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What are additives?

An additive is defined as: any natural or synthetic material, other than the basic raw ingredients, used in the production of a food item to enhance the final product or any substance that may affect the characteristics of any food, including those used in the production, processing, treatment, packaging, transportation or storage of food.

Food additives are often referred to as E-numbers (see the E-number section of the site), as in the EU countries additives are numbered with a prefix E. The E thus refers to an approved additive.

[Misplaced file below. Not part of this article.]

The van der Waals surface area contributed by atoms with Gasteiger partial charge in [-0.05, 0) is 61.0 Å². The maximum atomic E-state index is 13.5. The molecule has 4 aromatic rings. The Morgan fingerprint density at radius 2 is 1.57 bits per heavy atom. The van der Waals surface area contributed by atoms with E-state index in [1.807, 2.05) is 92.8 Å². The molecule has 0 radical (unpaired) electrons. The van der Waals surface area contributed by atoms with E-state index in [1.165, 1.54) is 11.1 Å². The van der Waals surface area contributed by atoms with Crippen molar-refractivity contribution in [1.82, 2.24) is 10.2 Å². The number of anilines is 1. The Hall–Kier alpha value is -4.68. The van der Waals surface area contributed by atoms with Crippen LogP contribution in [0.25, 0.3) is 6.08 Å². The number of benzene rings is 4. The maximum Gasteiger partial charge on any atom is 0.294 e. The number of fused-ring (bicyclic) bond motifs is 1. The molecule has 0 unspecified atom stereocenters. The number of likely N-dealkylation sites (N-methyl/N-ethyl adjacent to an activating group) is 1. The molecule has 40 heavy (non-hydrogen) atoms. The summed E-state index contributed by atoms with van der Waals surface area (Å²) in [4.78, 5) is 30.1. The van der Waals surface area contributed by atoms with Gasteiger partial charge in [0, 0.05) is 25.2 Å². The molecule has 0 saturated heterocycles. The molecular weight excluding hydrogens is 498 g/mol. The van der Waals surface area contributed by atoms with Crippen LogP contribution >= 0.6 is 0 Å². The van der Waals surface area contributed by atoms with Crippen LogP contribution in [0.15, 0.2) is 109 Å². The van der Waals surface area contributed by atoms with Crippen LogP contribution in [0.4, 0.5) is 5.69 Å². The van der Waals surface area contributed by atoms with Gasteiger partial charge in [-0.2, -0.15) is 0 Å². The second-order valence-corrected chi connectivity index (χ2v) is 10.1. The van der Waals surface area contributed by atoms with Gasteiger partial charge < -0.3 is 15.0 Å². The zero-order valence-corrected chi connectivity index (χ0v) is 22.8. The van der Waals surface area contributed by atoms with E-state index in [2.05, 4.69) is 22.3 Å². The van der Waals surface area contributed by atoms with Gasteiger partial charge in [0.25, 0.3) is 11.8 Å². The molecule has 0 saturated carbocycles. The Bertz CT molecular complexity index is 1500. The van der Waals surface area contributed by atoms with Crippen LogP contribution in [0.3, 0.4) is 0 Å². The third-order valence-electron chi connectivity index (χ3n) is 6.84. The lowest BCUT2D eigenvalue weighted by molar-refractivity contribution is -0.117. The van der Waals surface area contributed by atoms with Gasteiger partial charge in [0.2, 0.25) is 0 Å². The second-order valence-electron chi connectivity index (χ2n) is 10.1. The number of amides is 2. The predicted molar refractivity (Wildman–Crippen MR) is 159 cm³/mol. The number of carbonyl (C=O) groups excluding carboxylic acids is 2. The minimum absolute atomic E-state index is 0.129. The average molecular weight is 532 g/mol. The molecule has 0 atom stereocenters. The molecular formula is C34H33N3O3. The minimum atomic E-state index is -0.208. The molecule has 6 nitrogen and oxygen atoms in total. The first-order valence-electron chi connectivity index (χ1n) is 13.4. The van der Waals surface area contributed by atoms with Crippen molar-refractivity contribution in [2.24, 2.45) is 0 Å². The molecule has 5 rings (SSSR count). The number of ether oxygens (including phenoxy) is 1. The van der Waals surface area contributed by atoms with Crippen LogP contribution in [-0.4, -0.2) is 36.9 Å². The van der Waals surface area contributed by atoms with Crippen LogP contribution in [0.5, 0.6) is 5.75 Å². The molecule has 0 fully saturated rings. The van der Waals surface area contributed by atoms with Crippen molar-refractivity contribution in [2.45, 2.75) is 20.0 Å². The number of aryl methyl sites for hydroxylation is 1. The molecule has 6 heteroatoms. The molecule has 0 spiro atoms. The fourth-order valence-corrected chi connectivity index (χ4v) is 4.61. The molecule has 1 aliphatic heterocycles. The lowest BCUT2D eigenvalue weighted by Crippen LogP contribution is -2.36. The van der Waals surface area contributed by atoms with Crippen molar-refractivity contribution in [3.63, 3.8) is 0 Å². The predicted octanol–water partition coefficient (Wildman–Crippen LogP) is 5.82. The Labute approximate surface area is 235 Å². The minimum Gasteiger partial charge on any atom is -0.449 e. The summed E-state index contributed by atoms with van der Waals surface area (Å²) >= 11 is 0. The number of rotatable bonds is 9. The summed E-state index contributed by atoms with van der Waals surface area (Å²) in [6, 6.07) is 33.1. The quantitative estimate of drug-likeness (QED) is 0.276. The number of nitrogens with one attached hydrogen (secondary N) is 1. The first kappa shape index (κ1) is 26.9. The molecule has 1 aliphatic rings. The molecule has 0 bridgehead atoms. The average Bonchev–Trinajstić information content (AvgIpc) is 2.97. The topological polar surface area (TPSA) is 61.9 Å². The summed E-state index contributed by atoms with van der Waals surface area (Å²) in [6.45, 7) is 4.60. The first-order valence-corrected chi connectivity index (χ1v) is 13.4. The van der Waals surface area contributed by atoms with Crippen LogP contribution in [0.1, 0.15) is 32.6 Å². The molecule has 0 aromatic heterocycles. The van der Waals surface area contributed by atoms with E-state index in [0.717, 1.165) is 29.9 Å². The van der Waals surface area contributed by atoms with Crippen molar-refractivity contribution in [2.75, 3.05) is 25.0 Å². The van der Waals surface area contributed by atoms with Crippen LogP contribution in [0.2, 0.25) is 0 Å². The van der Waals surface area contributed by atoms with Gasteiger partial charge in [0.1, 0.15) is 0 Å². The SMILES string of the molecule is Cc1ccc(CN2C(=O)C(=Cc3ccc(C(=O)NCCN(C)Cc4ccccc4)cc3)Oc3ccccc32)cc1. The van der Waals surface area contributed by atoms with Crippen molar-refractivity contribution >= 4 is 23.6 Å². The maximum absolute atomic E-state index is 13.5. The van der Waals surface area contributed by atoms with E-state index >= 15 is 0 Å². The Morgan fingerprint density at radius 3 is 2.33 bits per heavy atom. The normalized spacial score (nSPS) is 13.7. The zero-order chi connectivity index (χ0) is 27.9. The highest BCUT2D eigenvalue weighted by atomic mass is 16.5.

Additives are not used to mask problems (such as spoiling) in the food, but are often used to prevent spoilage or other loss of quality.

There are many categories of food additives, such as :

- acididity regulators and buffers

- anti-caking agents

- anti-oxidants

- bread enhancers

- emulsifiers

- food colours

- preservatives

- stabilisers

- thickening agents

All are tested for toxicity and safety. However, side effects can never completely be excluded. See the individual E-numbers for toxicity and safety data.


















































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